Small basins or valleys (not necessary inhabited ones) have been attractive to scientists interested in terrain-induced processes and their interactions with the ambient atmosphere because the small size makes it practically and economically feasible to cover the terrain with instruments, allowing one to better capture local circulations and boundary layer structure. When isolated from other complex terrain features, these small basins/valleys can enable focused analyses that provide insight into physical mechanisms governing a specific terrain-related phenomenon. The Meteor Crater Experiment (METCRAX) [Whiteman et al., 2008], carried out in Arizona's Meteor Crater, made use of an isolated small basin to understand various stable boundary layer phenomena such as drainage flows, cold air pooling, gravity waves, and seiches [Savage et al., 2008; Fritts et al., 2010; Kiefer and Zhong, 2011; Whiteman et al., 2010; Lehner and Whiteman, 2012]. Most of the work conducted as part of METCRAX has focused on mean flows, with the exception of a study by Fu et al.  that compared turbulence measured inside the crater with turbulence outside the crater over a flat plain. Their results showed an increase in the crater's surface turbulent kinetic energy (TKE) of almost a factor of three relative to the upstream measurement when wind speeds were greater than 5 ms−1. Although the authors attribute this increase in turbulence to the crater's rim that shelters the crater interior from high wind speed, and thus promotes the transfer of mean kinetic energy to TKE inside the basin, the effect of the rim was not conclusive because of the limitations of the observational field work. The effect of the rim was investigated by Kiefer and Zhong  in a two-dimensional numerical modeling study that focused on the temperature structure inside the crater under stable stratification. The authors concluded that the rim has little impact on the development of the temperature structure within the basin. However, their results were from 2D simulations, so the rim's blocking effect and full 3D turbulence structure were not resolved.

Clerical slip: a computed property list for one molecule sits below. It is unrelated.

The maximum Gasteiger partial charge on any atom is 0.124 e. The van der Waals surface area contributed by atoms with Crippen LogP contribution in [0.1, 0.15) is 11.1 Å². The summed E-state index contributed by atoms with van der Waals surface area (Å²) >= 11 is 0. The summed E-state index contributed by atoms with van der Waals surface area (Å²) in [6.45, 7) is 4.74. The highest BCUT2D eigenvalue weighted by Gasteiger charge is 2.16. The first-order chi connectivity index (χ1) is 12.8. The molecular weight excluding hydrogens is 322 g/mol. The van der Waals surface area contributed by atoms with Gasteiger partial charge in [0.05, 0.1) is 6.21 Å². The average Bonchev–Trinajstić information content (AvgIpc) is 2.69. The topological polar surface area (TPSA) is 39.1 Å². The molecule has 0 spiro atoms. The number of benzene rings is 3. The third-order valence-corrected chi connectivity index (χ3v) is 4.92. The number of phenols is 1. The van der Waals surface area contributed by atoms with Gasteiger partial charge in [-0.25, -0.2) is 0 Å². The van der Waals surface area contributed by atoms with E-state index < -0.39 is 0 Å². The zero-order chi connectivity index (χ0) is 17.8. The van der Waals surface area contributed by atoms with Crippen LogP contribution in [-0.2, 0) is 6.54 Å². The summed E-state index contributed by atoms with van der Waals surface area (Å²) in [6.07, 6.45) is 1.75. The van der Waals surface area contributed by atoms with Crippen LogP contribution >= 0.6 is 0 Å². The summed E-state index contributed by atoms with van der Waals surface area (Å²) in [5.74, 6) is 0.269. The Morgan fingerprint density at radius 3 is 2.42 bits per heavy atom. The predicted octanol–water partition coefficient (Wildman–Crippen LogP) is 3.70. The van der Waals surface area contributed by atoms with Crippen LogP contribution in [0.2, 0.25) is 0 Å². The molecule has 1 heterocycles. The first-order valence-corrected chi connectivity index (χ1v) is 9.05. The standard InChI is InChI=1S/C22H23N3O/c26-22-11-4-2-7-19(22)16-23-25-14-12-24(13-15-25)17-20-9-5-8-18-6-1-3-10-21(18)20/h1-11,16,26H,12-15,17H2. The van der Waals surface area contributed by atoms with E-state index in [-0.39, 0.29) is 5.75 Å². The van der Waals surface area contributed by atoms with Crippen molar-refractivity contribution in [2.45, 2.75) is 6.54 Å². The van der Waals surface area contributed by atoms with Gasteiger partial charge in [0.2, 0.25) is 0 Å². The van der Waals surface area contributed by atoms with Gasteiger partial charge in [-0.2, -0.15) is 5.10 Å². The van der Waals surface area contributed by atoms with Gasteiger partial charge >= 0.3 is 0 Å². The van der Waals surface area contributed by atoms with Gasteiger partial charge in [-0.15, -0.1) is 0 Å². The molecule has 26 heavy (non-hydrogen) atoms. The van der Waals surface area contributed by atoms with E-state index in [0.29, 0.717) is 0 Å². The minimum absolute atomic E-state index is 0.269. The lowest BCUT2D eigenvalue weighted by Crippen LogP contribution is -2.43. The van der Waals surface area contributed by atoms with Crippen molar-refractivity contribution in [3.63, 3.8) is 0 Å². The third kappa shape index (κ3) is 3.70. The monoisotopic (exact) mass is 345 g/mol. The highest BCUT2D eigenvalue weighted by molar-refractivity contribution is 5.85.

The current study was motivated by observational analyses presented in Fu et al.  that showed large differences in the turbulence measured inside and outside the small basin. Using fine-scale idealized numerical simulations, we examine the effects of a small basin, similar in size to the Meteor Crater, on both mean flow and turbulence in the surrounding atmosphere. The small size of the basin (on the order of a few hundred meters) makes it ideal to carry out high-resolution turbulence-resolving simulations, using the LES technique, to highlight special features of the flow dynamics. The results will reveal the mean and turbulent flow structure inside and in the wake of the basin under high wind speed conditions (10 ms−1) and a neutrally buoyant atmosphere, with specific focus on small terrain features (~30 m high) such as the crater rim and their effects on the momentum and turbulent energy budgets inside and in the wake of the crater.